With this ultimatum we are under pressure from our bishop, the Russian government, and strangers from outside. Pressure to go back on our previous very carefully considered position. We are not prepared to do that. This pressure endangers the spiritual safety of our church community and its members. Also, we can no longer morally identify with the position of the Patriarchate. Our ecclesial life is based on a number of principles taught to us by Metropolitan Anthony [Bloom] of Sourozh:
We are human before all else. Then Christian, then Orthodox Christian, and finally Russian, Dutch, Serbian, etc.
We are not connected with the Russian—or any other—government.
We are part of the Church in Russia (in Soviet times: the persecuted Church). Not out of support for the system, but to support the believers there. And out of love for this unique country and its spiritual heritage.
We do not accept financial contributions from the Patriarchate or other external sources.
We live according to the parish statute of the Russian Orthodox Church of 1918, which includes the active participation of parishioners in church life and decision-making, with the church building owned by the community.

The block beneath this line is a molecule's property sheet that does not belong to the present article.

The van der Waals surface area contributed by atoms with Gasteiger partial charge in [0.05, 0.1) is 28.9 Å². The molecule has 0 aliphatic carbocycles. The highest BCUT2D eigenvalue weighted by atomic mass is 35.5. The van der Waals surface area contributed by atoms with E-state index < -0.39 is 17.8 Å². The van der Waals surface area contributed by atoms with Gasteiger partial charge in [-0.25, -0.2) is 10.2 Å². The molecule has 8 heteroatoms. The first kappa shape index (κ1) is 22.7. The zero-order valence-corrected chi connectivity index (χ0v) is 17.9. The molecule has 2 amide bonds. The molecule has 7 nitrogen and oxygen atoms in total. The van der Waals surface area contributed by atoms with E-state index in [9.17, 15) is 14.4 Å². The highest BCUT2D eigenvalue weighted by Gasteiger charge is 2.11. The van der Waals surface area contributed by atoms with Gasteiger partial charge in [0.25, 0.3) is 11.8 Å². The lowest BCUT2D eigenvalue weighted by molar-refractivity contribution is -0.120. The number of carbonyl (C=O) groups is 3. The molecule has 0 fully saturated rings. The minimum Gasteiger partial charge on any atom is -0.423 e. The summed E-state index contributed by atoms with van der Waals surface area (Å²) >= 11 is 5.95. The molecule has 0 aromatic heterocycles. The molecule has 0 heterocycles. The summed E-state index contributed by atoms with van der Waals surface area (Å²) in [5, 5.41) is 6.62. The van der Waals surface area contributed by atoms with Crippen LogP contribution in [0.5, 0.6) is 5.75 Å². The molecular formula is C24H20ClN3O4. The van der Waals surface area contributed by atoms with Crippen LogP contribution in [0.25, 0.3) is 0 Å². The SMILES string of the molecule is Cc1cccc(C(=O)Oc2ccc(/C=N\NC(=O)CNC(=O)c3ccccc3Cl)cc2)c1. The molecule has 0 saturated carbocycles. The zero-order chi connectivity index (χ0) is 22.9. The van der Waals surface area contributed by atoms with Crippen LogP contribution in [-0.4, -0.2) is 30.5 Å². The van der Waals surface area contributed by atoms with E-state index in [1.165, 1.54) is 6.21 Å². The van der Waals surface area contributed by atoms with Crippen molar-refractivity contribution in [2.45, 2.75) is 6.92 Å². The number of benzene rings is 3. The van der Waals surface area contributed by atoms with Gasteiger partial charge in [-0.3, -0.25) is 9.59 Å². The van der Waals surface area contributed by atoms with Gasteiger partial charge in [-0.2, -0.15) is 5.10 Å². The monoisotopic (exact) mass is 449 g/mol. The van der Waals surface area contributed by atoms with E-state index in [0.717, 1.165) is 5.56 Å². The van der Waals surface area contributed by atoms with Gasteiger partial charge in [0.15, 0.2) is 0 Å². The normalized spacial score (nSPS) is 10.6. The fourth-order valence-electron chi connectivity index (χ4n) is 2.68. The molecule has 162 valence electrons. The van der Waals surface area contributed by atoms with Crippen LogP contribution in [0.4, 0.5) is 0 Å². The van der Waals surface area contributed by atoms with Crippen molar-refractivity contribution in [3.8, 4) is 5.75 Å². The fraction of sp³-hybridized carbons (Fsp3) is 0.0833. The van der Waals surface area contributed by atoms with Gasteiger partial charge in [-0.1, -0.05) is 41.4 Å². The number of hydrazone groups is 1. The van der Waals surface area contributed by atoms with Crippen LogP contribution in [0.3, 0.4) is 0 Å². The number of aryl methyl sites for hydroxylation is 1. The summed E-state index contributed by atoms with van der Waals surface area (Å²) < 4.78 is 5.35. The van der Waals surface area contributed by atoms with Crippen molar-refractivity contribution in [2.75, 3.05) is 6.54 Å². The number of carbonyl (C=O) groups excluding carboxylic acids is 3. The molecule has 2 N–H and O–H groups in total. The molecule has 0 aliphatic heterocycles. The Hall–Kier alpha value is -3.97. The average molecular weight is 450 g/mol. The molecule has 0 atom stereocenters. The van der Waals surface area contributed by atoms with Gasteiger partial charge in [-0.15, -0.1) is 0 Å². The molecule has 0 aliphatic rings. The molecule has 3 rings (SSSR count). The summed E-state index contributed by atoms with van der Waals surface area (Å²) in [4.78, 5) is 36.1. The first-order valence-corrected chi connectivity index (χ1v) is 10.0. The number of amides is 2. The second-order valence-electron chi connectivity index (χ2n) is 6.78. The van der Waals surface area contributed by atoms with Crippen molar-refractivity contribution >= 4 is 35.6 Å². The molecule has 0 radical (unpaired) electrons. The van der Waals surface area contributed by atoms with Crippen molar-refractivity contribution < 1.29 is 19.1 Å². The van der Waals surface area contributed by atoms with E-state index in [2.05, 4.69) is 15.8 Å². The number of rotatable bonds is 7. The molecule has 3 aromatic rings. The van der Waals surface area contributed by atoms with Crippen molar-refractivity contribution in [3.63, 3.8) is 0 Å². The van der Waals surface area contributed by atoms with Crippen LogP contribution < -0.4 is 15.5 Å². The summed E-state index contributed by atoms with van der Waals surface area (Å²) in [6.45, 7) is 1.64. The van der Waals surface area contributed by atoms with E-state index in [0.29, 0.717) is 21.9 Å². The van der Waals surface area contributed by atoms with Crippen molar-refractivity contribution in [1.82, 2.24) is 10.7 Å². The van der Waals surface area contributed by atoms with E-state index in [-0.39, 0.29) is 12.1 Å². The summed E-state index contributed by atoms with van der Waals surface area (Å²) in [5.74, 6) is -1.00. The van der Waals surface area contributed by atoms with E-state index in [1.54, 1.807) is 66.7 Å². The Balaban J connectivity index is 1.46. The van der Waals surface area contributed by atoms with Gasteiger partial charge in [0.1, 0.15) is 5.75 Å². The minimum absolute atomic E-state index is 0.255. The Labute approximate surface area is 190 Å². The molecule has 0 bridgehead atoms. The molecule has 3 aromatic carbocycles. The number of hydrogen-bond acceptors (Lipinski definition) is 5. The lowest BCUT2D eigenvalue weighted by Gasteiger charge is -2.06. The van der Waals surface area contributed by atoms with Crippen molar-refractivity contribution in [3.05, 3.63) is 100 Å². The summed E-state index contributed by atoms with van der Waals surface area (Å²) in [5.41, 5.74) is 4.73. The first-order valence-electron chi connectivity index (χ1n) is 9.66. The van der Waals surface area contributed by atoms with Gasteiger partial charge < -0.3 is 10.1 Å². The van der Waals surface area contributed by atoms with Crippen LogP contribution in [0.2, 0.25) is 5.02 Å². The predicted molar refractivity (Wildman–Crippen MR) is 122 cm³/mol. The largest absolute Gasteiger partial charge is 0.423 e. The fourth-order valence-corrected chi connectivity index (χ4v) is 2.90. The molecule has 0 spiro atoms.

As Christians, we see it as our duty to speak out when the Gospel compels us to do so. Our rectors Father Alexis Voogd and Father Sergei Ovsiannikov have brought these principles to life, to the point where our parish is known worldwide as one of the last places where the spirit of Metropolitan Anthony is kept alive. Father Sergei, a former dissident and author of a seminal book on freedom, was fearless when it came to speaking the truth. In November 2014, during his 25th anniversary in office, he said, “If the church unites with the state, it is very, very bad.” The current situation makes it impossible for our parish to continue living according to the principles of Metropolitan Anthony.
The head of our Church expresses his support for the war of one traditional Orthodox people against another, denying the right of one of them—the Ukrainian people—to exist.
Our bishop has sent us a message on behalf of the Russian Embassy.
There is no longer a persecuted Church, but a persecuting Church. Priests within Russia who have signed the petition to the Patriarch are being dismissed en masse. Priests who preach for peace are persecuted. Some are forced to flee.